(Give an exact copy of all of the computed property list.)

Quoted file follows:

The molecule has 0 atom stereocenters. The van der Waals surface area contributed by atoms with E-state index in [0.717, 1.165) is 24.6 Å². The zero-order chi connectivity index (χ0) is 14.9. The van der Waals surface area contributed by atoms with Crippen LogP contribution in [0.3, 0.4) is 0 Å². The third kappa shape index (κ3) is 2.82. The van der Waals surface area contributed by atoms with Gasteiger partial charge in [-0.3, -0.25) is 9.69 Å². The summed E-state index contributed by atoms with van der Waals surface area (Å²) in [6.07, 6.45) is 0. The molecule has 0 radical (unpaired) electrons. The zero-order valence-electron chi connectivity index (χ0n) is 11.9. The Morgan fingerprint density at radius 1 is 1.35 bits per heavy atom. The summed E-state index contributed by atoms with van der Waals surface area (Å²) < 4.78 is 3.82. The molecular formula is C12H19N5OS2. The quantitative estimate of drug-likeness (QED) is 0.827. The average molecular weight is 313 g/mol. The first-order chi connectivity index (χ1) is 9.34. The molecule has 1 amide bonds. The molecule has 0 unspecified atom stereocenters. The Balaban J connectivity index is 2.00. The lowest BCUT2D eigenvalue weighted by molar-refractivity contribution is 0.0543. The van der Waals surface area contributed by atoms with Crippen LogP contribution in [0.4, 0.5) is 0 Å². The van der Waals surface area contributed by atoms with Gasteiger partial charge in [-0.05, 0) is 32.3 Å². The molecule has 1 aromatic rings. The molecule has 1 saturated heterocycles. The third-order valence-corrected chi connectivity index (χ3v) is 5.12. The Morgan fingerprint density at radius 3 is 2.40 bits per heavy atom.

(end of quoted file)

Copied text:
The molecule has 0 atom stereocenters. The van der Waals surface area contributed by atoms with E-state index in [0.717, 1.165) is 24.6 Å². The zero-order chi connectivity index (χ0) is 14.9. The van der Waals surface area contributed by atoms with Crippen LogP contribution in [0.3, 0.4) is 0 Å². The third kappa shape index (κ3) is 2.82. The van der Waals surface area contributed by atoms with Gasteiger partial charge in [-0.3, -0.25) is 9.69 Å². The summed E-state index contributed by atoms with van der Waals surface area (Å²) in [6.07, 6.45) is 0. The molecule has 0 radical (unpaired) electrons. The zero-order valence-electron chi connectivity index (χ0n) is 11.9. The Morgan fingerprint density at radius 1 is 1.35 bits per heavy atom. The summed E-state index contributed by atoms with van der Waals surface area (Å²) < 4.78 is 3.82. The molecular formula is C12H19N5OS2. The quantitative estimate of drug-likeness (QED) is 0.827. The average molecular weight is 313 g/mol. The first-order chi connectivity index (χ1) is 9.34. The molecule has 1 amide bonds. The molecule has 0 unspecified atom stereocenters. The Balaban J connectivity index is 2.00. The lowest BCUT2D eigenvalue weighted by molar-refractivity contribution is 0.0543. The van der Waals surface area contributed by atoms with Crippen LogP contribution in [0.4, 0.5) is 0 Å². The van der Waals surface area contributed by atoms with Gasteiger partial charge in [-0.05, 0) is 32.3 Å². The molecule has 1 aromatic rings. The molecule has 1 saturated heterocycles. The third-order valence-corrected chi connectivity index (χ3v) is 5.12. The Morgan fingerprint density at radius 3 is 2.40 bits per heavy atom.